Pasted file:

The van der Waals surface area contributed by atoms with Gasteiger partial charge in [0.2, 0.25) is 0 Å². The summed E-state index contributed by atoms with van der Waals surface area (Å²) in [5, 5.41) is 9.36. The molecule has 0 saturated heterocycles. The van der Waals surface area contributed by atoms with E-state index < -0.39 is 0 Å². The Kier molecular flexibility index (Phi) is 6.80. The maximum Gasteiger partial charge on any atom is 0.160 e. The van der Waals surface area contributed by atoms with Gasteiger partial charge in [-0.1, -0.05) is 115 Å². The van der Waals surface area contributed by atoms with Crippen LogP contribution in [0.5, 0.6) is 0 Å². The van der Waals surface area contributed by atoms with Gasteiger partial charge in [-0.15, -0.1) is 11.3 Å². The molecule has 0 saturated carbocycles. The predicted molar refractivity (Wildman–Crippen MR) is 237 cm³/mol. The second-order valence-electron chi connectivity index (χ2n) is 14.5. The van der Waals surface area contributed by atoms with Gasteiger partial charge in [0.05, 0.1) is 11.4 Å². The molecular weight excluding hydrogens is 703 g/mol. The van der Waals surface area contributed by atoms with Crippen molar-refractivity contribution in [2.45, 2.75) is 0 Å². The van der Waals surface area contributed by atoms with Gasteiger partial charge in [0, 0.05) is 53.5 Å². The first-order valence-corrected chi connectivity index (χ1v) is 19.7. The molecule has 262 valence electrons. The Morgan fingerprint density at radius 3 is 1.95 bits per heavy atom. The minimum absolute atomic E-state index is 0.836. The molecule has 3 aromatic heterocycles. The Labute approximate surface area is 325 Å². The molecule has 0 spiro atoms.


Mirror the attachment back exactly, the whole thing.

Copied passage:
The van der Waals surface area contributed by atoms with Gasteiger partial charge in [0.2, 0.25) is 0 Å². The summed E-state index contributed by atoms with van der Waals surface area (Å²) in [5, 5.41) is 9.36. The molecule has 0 saturated heterocycles. The van der Waals surface area contributed by atoms with E-state index < -0.39 is 0 Å². The Kier molecular flexibility index (Phi) is 6.80. The maximum Gasteiger partial charge on any atom is 0.160 e. The van der Waals surface area contributed by atoms with Gasteiger partial charge in [-0.1, -0.05) is 115 Å². The van der Waals surface area contributed by atoms with Crippen LogP contribution in [0.5, 0.6) is 0 Å². The van der Waals surface area contributed by atoms with Gasteiger partial charge in [-0.15, -0.1) is 11.3 Å². The molecule has 0 saturated carbocycles. The predicted molar refractivity (Wildman–Crippen MR) is 237 cm³/mol. The second-order valence-electron chi connectivity index (χ2n) is 14.5. The van der Waals surface area contributed by atoms with Gasteiger partial charge in [0.05, 0.1) is 11.4 Å². The molecular weight excluding hydrogens is 703 g/mol. The van der Waals surface area contributed by atoms with Crippen molar-refractivity contribution in [2.45, 2.75) is 0 Å². The van der Waals surface area contributed by atoms with Gasteiger partial charge in [0, 0.05) is 53.5 Å². The first-order valence-corrected chi connectivity index (χ1v) is 19.7. The molecule has 262 valence electrons. The Morgan fingerprint density at radius 3 is 1.95 bits per heavy atom. The minimum absolute atomic E-state index is 0.836. The molecule has 3 aromatic heterocycles. The Labute approximate surface area is 325 Å². The molecule has 0 spiro atoms.